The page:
Back in January, we noted that wild predators -- bobcats and coyotes, specifically -- were becoming more of a problem in places like Bellaire and West University. In Bellaire, a woman used a motion-sensing camera to videotape bobcats and coyotes coming to her yard and eating her pet ornamental deer.
Still, Bellaire and West U feel kind of suburban. And some experts said that the danger from the predators was higher because they lived near the greenbelt that is the Union Pacific railway / utility easement that parallels the West Loop.
But urbanites take note. If you think your pet is safe from predation in urban Montose as opposed to the savage wilds of West U, you are in potentially fatal error.
A reader sent us a flyer concerning the death of a cat named Alley. In the wee hours of last Thursday morning, Alley Cat was snatched from near its home on Morse between Westheimer and Fairvew. Alley's owner claims to have seen two coyotes running down the street, one of them clutching the beloved pet in its jaws, and Alley's mangled body was subsequently found two blocks away.
Apparently, Alley's owner's tale has met with some skepticism, because the flyer goes to some length to address the very idea that coyotes could be in a deeply urban neighborhood like Montrose. Might not the culprits have been huskies instead?
Hair Balls called Doug Steen, the assistant district supervisor at Texas Wildlife Services in College Station to find out.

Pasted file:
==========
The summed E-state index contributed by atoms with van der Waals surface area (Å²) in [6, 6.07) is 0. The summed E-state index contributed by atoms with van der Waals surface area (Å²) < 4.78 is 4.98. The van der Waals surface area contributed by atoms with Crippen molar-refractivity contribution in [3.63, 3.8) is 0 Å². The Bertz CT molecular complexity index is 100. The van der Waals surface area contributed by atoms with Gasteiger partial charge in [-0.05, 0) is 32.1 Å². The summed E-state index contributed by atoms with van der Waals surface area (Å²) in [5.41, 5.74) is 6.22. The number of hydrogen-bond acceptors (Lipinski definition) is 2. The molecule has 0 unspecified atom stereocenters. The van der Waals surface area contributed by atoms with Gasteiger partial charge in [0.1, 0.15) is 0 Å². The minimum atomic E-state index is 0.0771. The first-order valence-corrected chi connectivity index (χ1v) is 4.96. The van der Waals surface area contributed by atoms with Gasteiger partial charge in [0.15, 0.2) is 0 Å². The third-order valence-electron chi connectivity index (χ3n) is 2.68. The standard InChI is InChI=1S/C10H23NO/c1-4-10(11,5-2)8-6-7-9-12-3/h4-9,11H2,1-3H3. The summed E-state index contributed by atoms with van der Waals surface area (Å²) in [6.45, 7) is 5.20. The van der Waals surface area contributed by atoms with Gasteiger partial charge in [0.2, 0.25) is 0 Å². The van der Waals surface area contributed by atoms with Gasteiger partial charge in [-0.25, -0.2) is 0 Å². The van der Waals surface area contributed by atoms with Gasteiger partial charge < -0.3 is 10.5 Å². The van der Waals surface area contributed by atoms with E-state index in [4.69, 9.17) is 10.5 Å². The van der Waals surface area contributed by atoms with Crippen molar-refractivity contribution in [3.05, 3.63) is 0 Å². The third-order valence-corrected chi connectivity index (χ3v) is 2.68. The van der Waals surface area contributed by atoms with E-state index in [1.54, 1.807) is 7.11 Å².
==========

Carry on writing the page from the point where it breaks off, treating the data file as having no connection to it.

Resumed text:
Steen says it is absolutely possible that Alley was killed by coyotes. "Coyotes are extremely adaptable -- they can live anywhere from the wilds of western Canada and Alaska to every major metropolitan area in Texas," he says. "As a matter of fact, it's easier for them to thrive where people are because food is so abundant -- and that could be either pets or pet food."
Hair Balls noted that the area where Alley was killed was fairly close to the greenspace of Buffalo Bayou and several large cemeteries along Allen Parkway and wondered if that would abet a hungry coyote. Steen says that today's urban coyote doesn't even particularly need that much nature. Just a plain old neighborhood -- even one as urban as Montrose -- will do, he says.
"They are very, very good at what they do," he says. Nowadays, you can expect to find them everywhere except in a downtown-type scenario.
You can trap them and shoot them all you want, but more will always come. The best ways to ensure that they don't get your pets is to keep a close eye on them when they are outside -- one expert says to leash your cats. And you should never leave pet food outside, as coyotes see pets and pet food as one and the same.